Channeling the Soviet Union: How U.S. Federal Criminal Law Has Reincarnated Beria
Three Felonies a Day: How the Feds Target the Innocent. By Harvey A. Silverglate, Encounter Books, 2009, 306 pages.
For the past seven years, I have written a number of articles about the growing power of federal prosecutors who are able to apply vague statutes to behavior that historically has not been illegal. Along the way, I have earned a number of enemies and detractors, and even some of my friends have been incredulous, especially when I questioned the conviction of Ken Lay.
One of my mentors in this legal and political journey has been the well-known and principled attorney, Harvey A. Silverglate, one of the founders of the Foundation for Individual Rights in Education or The FIRE, and a co-author of The Shadow University. Silverglate not only has tirelessly challenged one injustice after another, representing unpopular clients, but he also has tirelessly answered one email after another from me, as I sought legal guidance in making my own personal statements.
Finally, Harvey himself has come up with what I believe to be the authoritative book on federal criminal law, Three Felonies a Day: How the Feds Target the Innocent. If you want to understand the federal assault on the law and upon our rights, read this book, for it will provide an education for those who believe that federal prosecutors have long been overstepping their constitutional boundaries and are railroading thousands of innocent people into prison.
This is more, much more, than a book full of anecdotes, although the anecdotes themselves tell a depressingly familiar story of the decline of law in the United States. This book also lays out the chilling facts of how the federal system of what Candice E. Jackson and I have called "derivative crimes" is patterned not after anything that Americans inherited from Great Britain and its great body of common law, but from the former Soviet Union.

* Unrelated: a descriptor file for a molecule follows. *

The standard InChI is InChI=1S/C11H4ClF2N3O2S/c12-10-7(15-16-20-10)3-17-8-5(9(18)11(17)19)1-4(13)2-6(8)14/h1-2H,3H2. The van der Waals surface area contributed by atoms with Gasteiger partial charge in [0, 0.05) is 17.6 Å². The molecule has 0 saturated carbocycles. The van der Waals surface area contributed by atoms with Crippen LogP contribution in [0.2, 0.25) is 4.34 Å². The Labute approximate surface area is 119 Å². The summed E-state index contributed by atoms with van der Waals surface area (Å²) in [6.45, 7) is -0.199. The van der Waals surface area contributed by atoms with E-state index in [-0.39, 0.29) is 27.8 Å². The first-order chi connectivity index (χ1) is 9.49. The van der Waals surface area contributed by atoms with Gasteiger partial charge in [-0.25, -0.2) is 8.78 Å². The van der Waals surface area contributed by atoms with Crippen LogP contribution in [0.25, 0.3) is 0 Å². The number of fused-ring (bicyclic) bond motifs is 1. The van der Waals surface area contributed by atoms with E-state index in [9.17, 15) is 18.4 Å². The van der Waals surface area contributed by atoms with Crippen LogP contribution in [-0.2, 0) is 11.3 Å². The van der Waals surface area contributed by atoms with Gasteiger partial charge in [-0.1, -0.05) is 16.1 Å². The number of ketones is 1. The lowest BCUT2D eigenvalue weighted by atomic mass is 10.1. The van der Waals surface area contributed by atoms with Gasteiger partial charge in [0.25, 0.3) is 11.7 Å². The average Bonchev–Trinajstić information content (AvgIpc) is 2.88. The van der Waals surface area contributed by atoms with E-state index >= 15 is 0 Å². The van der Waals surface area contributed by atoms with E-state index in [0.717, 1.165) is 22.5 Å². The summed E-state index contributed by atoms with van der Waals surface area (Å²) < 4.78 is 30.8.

That is correct. Federal criminal law closely mirrors the Soviet code and its "crimes of analogy." Silverglate writes that under the old Soviet law, "any citizen was in constant danger of being prosecuted for virtually any action if it could be analogized to or derived from something in the criminal code" (emphasis his). As Lavrentiy Beria, Stalin's head of the dreaded secret police said proudly, "Show me the man and I'll find you the crime."
Most readers will stop here and wonder if Silverglate is engaging in Red-baiting or using hyperbole to make a point. I wish that were true. I wish that typical federal prosecutors did not have the power simply to target individuals and then look for a "crime" for which to pursue, but that is exactly what now exists within the federal criminal system. Yet, this chilling passage taken from a 2007 article in Slate lays out the system in its full ugliness:
At the federal prosecutor's office in the Southern District of New York, the staff, over beer and pretzels, used to play a darkly humorous game. Junior and senior prosecutors would sit around, and someone would name a random celebrity — say, Mother Theresa or John Lennon.
It would then be up to the junior prosecutors to figure out a plausible crime for which to indict him or her. The crimes were not usually rape, murder, or other crimes you'd see on Law & Order but rather the incredibly broad yet obscure crimes that populate the U.S. Code like a kind of jurisprudential minefield: Crimes like "false statements" (a felony, up to five years), "obstructing the mails" (five years), or "false pretenses on the high seas" (also five years). The trick and the skill lay in finding the more obscure offenses that fit the character of the celebrity and carried the toughest sentences. The result, however, was inevitable: "prison time."